16 July 2016
In the past weeks I tried hard to get an idea of the capabilities of Blue Ridge Networks AppGuard. To be honest, I would not like to miss AppGuard anymore. AppGuard creates the really good feeling that, under certain conditions, many cyber-attacks are simply rendered ineffective.
AppGuard is a perfect means against all kind of Trojans and downloaders, in particular zero days. Characteristic for this kind of malware is that the malware directly drops a malicious program or downloads a malicious program from the attacker’s server and executes it afterwards. This includes e.g. most of the known Ransomware.
The User Space and MemoryGuard concept just blocks this kind of malware out-of-the-box, provided that the User Space concept is not undermined by a user who is working with high privileges permanently. In fact, if the user works with privileges which allow the Trojan program to store files outside the User Space, the concept will no longer work.
It is strongly recommended to work with the least possible privileges under normal conditions. For the case higher privileges are requested, set up an extra account with the required privileges and supply the credentials of this account if UAC requests higher privileges.
More advanced malware may try to use the Windows auto-elevation feature to acquire higher privileges and to compromise AppGuard. To protect from auto-elevation attacks just set UAC to ‘Always notify me’.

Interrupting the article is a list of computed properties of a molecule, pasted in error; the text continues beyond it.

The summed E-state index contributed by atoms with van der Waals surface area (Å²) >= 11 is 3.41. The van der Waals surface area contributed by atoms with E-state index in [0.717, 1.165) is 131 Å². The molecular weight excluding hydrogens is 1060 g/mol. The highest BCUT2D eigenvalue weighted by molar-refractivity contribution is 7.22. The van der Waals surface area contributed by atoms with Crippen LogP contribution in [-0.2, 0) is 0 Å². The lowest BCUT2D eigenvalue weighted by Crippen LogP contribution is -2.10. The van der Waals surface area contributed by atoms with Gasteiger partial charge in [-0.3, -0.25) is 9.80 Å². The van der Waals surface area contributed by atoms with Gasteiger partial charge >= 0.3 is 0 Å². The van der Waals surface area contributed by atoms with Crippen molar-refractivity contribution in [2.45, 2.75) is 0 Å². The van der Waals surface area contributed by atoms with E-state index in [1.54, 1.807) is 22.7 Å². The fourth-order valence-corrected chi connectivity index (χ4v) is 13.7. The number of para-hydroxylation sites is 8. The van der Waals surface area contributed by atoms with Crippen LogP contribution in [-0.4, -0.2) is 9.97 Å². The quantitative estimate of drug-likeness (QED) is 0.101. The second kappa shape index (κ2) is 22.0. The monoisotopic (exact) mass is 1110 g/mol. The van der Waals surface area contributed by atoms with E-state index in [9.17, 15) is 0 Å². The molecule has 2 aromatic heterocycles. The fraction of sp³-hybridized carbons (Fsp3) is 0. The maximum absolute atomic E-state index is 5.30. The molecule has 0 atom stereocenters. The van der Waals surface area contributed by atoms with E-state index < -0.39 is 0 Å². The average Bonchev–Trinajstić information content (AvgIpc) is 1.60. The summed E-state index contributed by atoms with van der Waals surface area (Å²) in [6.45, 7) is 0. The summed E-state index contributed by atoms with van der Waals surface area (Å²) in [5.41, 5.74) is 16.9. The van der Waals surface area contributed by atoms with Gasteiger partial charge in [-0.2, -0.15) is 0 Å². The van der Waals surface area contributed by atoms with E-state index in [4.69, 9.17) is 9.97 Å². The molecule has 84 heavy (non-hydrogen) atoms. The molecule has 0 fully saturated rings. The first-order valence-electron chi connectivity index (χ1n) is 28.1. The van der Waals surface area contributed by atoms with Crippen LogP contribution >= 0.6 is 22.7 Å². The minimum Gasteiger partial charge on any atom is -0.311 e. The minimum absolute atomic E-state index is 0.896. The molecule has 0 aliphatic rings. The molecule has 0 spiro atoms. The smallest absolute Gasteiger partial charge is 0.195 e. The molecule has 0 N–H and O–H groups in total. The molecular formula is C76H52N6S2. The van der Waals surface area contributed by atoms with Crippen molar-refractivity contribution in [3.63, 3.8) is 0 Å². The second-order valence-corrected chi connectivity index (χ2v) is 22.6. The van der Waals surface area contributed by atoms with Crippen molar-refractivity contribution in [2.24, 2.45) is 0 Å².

This works even in the case of a gaming computer, where e.g. WOW and TeamSpeak are heavily used. Why shouldn’t it work on a standard system?
In addition, it is strongly recommended to disable macro execution in all kind of office software, e.g. Microsoft Office, OpenOffice or LibreOffice.
Memory Guard protects against all kind of zero-day drive-by downloads, PuP (Potentially unwanted Programs) or file-less malware.
AppGuard does not protect against any kind of password phishing attacks. Although popular internet browsers block many malicious URLs through URL reputation, e.g. SmartScreen Filtering in Internet Explorer or Firefox, this will not protect in the case of zero-days.
To reduce the likelihood of credential theft, turn on Two-Factor Authentication (TFA) for as many as possible internet services you use. If TFA cannot be enabled, choose a strong password and take care, means:
User awareness is the basic part of the entire security stack!
To put it succinctly: The proposed security stack will dramatically reduce the risk of cyber-attacks. Blue Ridge Networks AppGuard is an important component of this stack, in particular for the protection against all kind of zero-days.
Have a good weekend.